Louise Bunnell dreamed of owning a place in the Hill Country with water and recreation nearby -- a place she and her husband could share with her seven grandchildren.
“We just wanted to walk in the backyard and say, ‘Wow!’. And it is wow,” said Bunnell. “We thought this would be the be-all end-all to go hiking, swimming in the river do anything and everything that the hill country is known for.”
Yet, within months of moving into her retirement home, that refuge was invaded.
“This river was covered from side to side with algae this thick,” said Bunnell.
“It's heartbreaking,” said Lawann Tull.
She and her husband have lived on the South San Gabriel river near Georgetown for 11 years.
“Our grandchildren were baptized right there (at the river). We built all of the limestone for our church to come for our annual baptism,” she said. “Would you want your kids in that river the way it is?”
The Texas Commission on Environmental Quality cited the Liberty Hill Water Treatment Plant for six different violations, including failure to keep sewage from getting into the San Gabriel River. This comes after the plant self-reported 53 violations in 2017.
City leaders and consultants denied doing anything wrong.
“The report is simply erroneous,” said Perry Steger, from Steger and Bizzell Engineering, which worked to build the plant. “We sent a letter asking the TCEQ to retract that statement.”
Mike Clifford showed KVUE where the treated wastewater enters the river.
Clifford works with concerned homeowners as part of the no dumping sewage campaign to help provide clean water for central Texas.
“The current Texas law allows for public utilities to dump treated wastewater into rivers like this one,” said Clifford.
TCEQ, the agency that cited the Liberty Hill water treatment plant, has allowed 2,784 wastewater treatment plants to dump wastewater into our waterways. Among those: the Liberty Hill water Treatment plant.
The state allows the plant to dump 4,000,000 gallons of treated waste water a day into the San Gabriel River. As of August 2018, the plant is only dumping 1,000,000 gallons a day.
“You can get a really good idea what this would look like if you look upstream,”said Clifford.
From DroneVUE -- the KVUE Drone -- you can see the algae blooms downstream where excess bacteria and nutrients like phosphorous and nitrogen enter the water.
San Gabriel River flows into major aquifers
“The Edwards aquifer is in this area. A lot of these Hill Country waterways either recharge or contribute to the Edwards aquifer. You can say very selfishly that I get my water from the Colorado River, so there's no problem, well guess what? All these waterways empty into it,” said Clifford.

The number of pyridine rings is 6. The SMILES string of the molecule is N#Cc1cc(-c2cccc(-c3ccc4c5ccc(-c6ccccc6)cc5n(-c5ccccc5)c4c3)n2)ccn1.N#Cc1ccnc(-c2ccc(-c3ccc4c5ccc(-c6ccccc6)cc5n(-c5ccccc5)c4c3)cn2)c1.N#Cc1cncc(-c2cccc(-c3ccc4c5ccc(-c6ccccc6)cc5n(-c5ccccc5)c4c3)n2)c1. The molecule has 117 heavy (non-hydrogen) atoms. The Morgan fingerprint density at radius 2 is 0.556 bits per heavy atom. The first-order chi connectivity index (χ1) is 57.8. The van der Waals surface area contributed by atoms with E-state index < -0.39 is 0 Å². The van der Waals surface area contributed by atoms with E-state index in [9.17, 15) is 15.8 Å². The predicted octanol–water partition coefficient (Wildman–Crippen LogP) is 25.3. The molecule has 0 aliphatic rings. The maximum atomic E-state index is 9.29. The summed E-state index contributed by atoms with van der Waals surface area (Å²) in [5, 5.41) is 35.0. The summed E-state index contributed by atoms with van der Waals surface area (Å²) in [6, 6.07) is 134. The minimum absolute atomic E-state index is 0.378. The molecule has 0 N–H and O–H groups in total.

Homeowners argue the state should not allow wastewater to be dumped into rivers like the San Gabriel because it can run dry during warmer months, meaning the wastewater doesn't get diluted.
“This is mostly wastewater. If you drank that water, you would get sick,” said Clifford.
Testing the river
The KVUE Defenders sampled the river.
We had those samples analyzed by an independent lab to check for fecal coliform bacteria, which can cause illness.
The EPA safety standard for human contact with fecal coliform levels in recreational waters is 200cfu/100mL.
“Your sample was about 18 times higher than that,” said Raymond Slade Jr., a certified professional hydrologist of 40 years and a professor at Austin Community College.
At the outfall, the effluent being discharged into the San Gabriel River had a fecal coliform level of 3700/100mL. This translates to 3700 colony forming units per 100 milliliters.
“I would be concerned," said Slade.
Slade also pointed out the high levels of phosphorous and nitrogen in the TCEQ report.
"Many of those organic compounds won't necessarily have immediate threat on your health, but the cumulative effect of exposure could cause problems down the road.”
For homeowners, seeing is believing.
“In front of our eyes, we watched it,” said Bunnell.
“They are killing the river and that is heartbreaking,” said Tull.
Months later, homeowners downstream wait for answers and a chance to get back out in the river -- the backyard they dreamed their families would enjoy.
There are dozens of active private wells all along the river and the San Gabriel feeds two aquifers -the Edwards and the Trinity -- two of Austin's biggest sources of water.
The TCEQ is still working out the details of the enforcement action on these latest citations. Count on the KVUE Defenders to let you know what happens.
See more stories from the Defenders on this issue here.